Hot on HuffPost Tech:

See More Stories
Free Switched iPhone app - try it now!
AOL Tech

Six free antivirus programs made for your Windows 7 system

Yesterday, I showed you a pain-free way to get rid of excess software that comes bundled on new systems and replace it with high-quality free programs. Those of you who want a bit more choice than what Ninite offers will probably do your installs manually -- so let's take a look at some antivirus options for your Windows 7 system.

There are plenty of pay-for programs you probably already about, like Norton, McAfee, Kaspersky and Trend Micro. I'm going to focus on the free options -- of which there are many!

Hey, you just paid for an OS or a whole new computer -- why not save a few bucks if you can?
The most important thing to remember when you go hunting for a Windows 7 antivirus program is to make sure it's fully compatible. You can get just about any old program to install under 7, but who knows if it's going to work the way it's supposed to?

All these free options are good to go, and they all have their good points. Keep an eye on the comments, too -- Download Squad readers love to share their thoughts about their free antivirus app of choice!

Avast! 4.8 [web site] [download] and 5.0 BETA [download]
Avast is a longtime favorite of free antivirus users. It doesn't hog your processor or memory, scan times are fairly speedy, and it includes a DOS-based boot time scan -- something you don't find in a lot of free products -- or paid ones for that matter. Avast runs on both 32 and 64-bit Windows 7.

If you're comfortable running software that is still in development, the Avast 5 beta is looking good. That said, it's antivirus software - is using an unfinished antivirus something you really want to do? That's your call, of course.

Avira [web site] [download]
Though you may not have heard of it, Avira is an extremely popular free antivirus program. It is very good at detecting all kinds of malware, and scan speeds are among the best you'll find in free antivirus programs.

The knock on Avira is its intrusive nag screen. If don't mind putting up with a pop-up window after updates, it's a very good choice. There are also ways to blog the nag screen, such as a small program like Click Off. Avira works on 32 and 64-bit Windows 7.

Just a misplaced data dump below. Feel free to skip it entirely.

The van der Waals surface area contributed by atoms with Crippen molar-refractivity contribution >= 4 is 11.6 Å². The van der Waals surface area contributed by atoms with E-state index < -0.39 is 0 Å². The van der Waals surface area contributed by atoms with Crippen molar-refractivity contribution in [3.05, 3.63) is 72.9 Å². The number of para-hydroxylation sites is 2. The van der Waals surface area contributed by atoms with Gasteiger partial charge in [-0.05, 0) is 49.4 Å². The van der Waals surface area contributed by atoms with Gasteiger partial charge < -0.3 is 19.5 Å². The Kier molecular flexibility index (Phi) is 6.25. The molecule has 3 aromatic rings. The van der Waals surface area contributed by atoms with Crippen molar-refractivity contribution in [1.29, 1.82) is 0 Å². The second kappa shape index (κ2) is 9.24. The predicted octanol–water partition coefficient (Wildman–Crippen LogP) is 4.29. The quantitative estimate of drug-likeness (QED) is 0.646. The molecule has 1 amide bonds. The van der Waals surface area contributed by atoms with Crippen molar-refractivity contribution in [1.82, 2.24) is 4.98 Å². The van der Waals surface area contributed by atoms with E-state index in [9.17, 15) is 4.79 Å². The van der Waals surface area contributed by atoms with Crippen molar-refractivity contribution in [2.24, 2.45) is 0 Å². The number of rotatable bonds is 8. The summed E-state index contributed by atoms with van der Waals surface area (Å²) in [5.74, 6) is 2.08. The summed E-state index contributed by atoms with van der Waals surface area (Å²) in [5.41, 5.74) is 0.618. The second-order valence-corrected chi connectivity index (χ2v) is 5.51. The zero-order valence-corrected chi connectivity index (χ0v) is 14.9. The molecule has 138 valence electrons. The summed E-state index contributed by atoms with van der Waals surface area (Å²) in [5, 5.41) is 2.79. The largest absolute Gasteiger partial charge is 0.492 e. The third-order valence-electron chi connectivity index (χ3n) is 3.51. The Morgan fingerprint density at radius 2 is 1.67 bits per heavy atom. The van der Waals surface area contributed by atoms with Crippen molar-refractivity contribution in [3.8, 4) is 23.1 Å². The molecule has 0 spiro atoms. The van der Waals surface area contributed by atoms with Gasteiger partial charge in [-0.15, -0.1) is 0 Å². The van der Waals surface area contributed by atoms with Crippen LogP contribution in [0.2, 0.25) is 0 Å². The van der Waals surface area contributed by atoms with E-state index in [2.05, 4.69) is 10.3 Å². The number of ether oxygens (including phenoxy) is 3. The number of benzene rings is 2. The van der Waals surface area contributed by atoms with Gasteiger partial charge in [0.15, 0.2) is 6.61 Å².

AVG 9.0 [web site] [download]
AVG has gone through some ups-and-downs with techy types over the years. It used to be one of our favorites, then it seems like popular opinion turned against it.

Version 9 is much more like the early version that I used. It also comes with the optional AVG link-scanner toolbar for your web browser. I wrote about Linkscanner before -- it provides a nice additional layer of security, especially for less experienced users. AVG runs on both 32 and 64-bit Windows 7.

Comodo Firewall + Antivirus [web site] [download 32-bit] [download 64-bit]
Comodo's firewall software has been popular for ages and they recently released an antivirus program to expand their security offerings. I tested the suite, and it performs well. You're not locked in to the whole package either. You can install the antivirus or firewall on their own if you want.

As you can tell from the download links, Comodo offers different downloads for 32 and 64-bit systems. Make sure you grab the right one!

Microsoft Security Essentials [web site] [Filehippo download 32-bit] [FileHippo download 64-bit]
Microsoft's replacement for Live OneCare is totally free, and it's gotten pretty good reviews so far. I'm running it on two Windows 7 laptops at home and my son's WIndows XP system. Some users have reported MSE overworking their processor, but I haven't had any such trouble so far.

I get far fewer false positives (reports that a program is infected or malicious when it actually isn't) with MSE than I did with Avast. As with Comodo, download the correct version for your OS.

Panda Cloud Antivirus BETA [web site] [ download]
Cloud AV is not ready for general use (like Avast 5), but it too has gotten good reviews so far. The one knock on Panda's offering is its slow manual scans. Then again, you probably won't need to run those all that often, so it might not be an issue.

Remember: beta software is not yet considered complete or ready for everyday use.

Now, which one to pick? One of the most important things to know about an antivirus program is its detection rate -- how often it catches the malicious software trying to infect your system. Here's what PC World reports for detection rates:
  1. Panda: 99.4%
  2. Avira: 98.9%
  3. Avast: 98.2%
  4. MSE: 97.8%
  5. AVG: 95.8%
  6. Comodo: 74.6%
Detection isn't everything, of course.

Remember, Panda is still in beta testing so despite its amazing detection rate you may want to wait for a finished product.

If lightweight, basic protection is what you're after, Microsoft Security Essentials is a good pick.

If you want a more complete package, AVG 9 and Avast are solid choices.

Avira offers excellent detection and fast scanning speeds, but that nag screen can get quite annoying.

Regardless of which antivirus you choose, you can add extra protection with two more pieces of software I mentioned here. Both AVG's LinkScanner and Comodo Firewall are available as standalone downloads.

Tags: antivirus, avast, avg, avira, comodo, free, freeware, malware, MSE, security essentials, SecurityEssentials, trojan, virus